Metro Nashville Public Schools students showed improvement over last year’s scores on TN Ready, the statewide standardized test administered to elementary, middle and high school students every spring, according to data presented to the MNPS board and published by the Tennessee Department of Education in mid-August.

While preliminary data highlights improvement year over year for MNPS and increases in math scores across all grade levels, more than 70% of students across all grade levels are considered not to be “on track” in English and language arts. Additionally, more than 85% of high school students are considered not to be “on track” in math and U.S. history, according to the results.

“Data is a useful tool, but it’s not the be-all and end-all of school,” MNPS Interim Director Adrienne Battle said. “That being said, the school district is judged by our test results.”

The data—which underscores the percentage of MNPS students considered “on track” or “mastered” in a particular subject—shows growth year over year across all grade levels in math and social studies. The percentage of students scoring “on track” or “mastered” in English and language arts increased by 0.7% for grades 3-5 and 9-12, but declined by 2.5% for grades 6-8.

“Collectively, we are eager to progress as a school district,” Battle said.

According to Paul Changas, the district’s executive director for research, assessment and evaluation, MNPS also improved its accountability score—the state’s five-level ranking system—from “in need of improvement” to “satisfactory.” MNPS’s score, which Changas said is equal to the statewide average, is based on a variety of indicators, including TN Ready scores; student growth data; chronic absenteeism; English language proficiency and other measures.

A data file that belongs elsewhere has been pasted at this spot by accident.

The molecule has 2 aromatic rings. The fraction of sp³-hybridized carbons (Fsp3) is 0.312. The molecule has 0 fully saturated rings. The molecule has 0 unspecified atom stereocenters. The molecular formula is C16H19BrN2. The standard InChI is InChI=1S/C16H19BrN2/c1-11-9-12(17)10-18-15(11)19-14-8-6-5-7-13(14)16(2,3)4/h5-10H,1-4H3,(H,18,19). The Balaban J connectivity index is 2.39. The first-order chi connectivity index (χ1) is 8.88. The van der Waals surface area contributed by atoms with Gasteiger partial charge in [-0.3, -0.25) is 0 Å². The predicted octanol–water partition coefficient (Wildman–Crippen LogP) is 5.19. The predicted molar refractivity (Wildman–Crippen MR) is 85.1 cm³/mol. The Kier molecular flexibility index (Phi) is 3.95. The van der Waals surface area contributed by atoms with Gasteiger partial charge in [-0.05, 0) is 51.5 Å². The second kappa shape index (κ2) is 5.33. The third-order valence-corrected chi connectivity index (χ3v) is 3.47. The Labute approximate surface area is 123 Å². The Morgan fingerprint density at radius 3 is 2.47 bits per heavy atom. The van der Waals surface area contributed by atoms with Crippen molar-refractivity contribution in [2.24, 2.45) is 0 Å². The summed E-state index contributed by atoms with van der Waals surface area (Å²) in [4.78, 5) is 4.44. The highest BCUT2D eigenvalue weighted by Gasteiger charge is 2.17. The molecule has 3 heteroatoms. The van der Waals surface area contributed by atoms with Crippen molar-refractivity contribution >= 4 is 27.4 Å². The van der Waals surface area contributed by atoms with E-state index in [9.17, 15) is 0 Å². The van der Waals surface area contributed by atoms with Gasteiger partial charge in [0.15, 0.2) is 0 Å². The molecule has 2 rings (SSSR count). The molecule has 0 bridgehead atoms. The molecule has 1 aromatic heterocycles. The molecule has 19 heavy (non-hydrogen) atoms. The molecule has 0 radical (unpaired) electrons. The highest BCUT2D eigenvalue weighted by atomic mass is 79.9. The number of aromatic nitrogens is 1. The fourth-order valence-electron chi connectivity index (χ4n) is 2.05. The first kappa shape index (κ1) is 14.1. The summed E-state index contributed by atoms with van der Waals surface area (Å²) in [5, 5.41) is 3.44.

“We’re glad to see we’ve moved up in terms of our overall status,” Changas said. “We’re actually in the upper region of the ‘satisfactory’ category—just two tenths of a point from ‘advancing’ … I’ll take ‘satisfactory’ after what we saw last year.”

In addition to sharing preliminary testing data, Changas reported all grade levels improved in chronic absenteeism and English language proficiency. Data shows chronic absence, or students missing a tenth or more of the school year, has decreased by 2%, from 18.1% to 16%, but the MNPS rate was still higher than the state average of 13.1%.